Egypt protests call for return of Morsi
Thousands rally in Cairo and other cities in support of ousted leader, as military chief weighs bid for presidency.
Thousands of people took to streets across Egypt in a show of support for the ousted president, Mohamed Morsi, and against the possibility of Egypt’s military chief becoming his replacement.
Protests on Friday in Cairo, Beni Suef and other areas, were organised by supporters of the Morsi, with most happening after Friday prayers. No injuries or deaths were reported.
They happened on the same day that the country’s only presidential candidate, Hamdeen Sabahi, said his campaigners would not undermine the military.
Sabahi, a leftist politician who came in third in Egypt’s 2012 presidential election, could soon find himself competing with Field Marshal Abdel-Fattah el-Sisi, Egypt’s military chief, for the presidency.
Sisi, who led the removal of Morsi in July, is widely popular and expected to win the election should he choose to run.
“All hands are showing that he is not only going to stand, but he’ll win,” Zakaryya Abdel-Hady, an assistant professor of Islamic thought and culture at Qatar University, told Al Jazeera.
He added that Sisi was already running the show, and that the interim cabinet was “just part of the decor to try to convince the West that there is a civilian government”.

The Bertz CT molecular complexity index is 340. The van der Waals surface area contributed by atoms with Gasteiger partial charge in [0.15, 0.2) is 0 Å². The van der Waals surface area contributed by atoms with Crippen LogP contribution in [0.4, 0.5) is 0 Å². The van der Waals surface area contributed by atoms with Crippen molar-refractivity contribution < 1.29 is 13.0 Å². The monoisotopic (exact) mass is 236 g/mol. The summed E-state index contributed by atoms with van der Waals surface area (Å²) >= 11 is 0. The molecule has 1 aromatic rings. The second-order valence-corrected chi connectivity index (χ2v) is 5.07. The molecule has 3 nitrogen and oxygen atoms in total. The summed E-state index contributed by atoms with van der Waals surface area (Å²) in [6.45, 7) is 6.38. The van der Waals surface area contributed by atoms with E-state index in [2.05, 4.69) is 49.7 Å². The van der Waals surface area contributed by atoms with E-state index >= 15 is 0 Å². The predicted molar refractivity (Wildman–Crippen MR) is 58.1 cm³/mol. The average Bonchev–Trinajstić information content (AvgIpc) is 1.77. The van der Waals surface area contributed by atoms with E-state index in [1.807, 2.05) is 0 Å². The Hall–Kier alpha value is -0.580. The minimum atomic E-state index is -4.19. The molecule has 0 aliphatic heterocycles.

The military chief visited the United Arab Emirates, a strong supporter of the July removal of Morsi, on Wednesday.
During that visit he said he could not ignore demands that he run for president.
Supporters of Sisi view him as a tough leader who can restore stability after three years of unrest triggered by the 2011 uprising that toppled former President Hosni Mubarak.
In January Egyptian voters approved by 98.1 percent a new constitution that grants the military extensive powers, but lacks much of the Islamist-inspired wording of the 2012 charter adopted under Morsi.
The army also gave Sisi the green light to resign from his military post in January, allowing him to run for president.
A date has not yet been announced for the presidential election.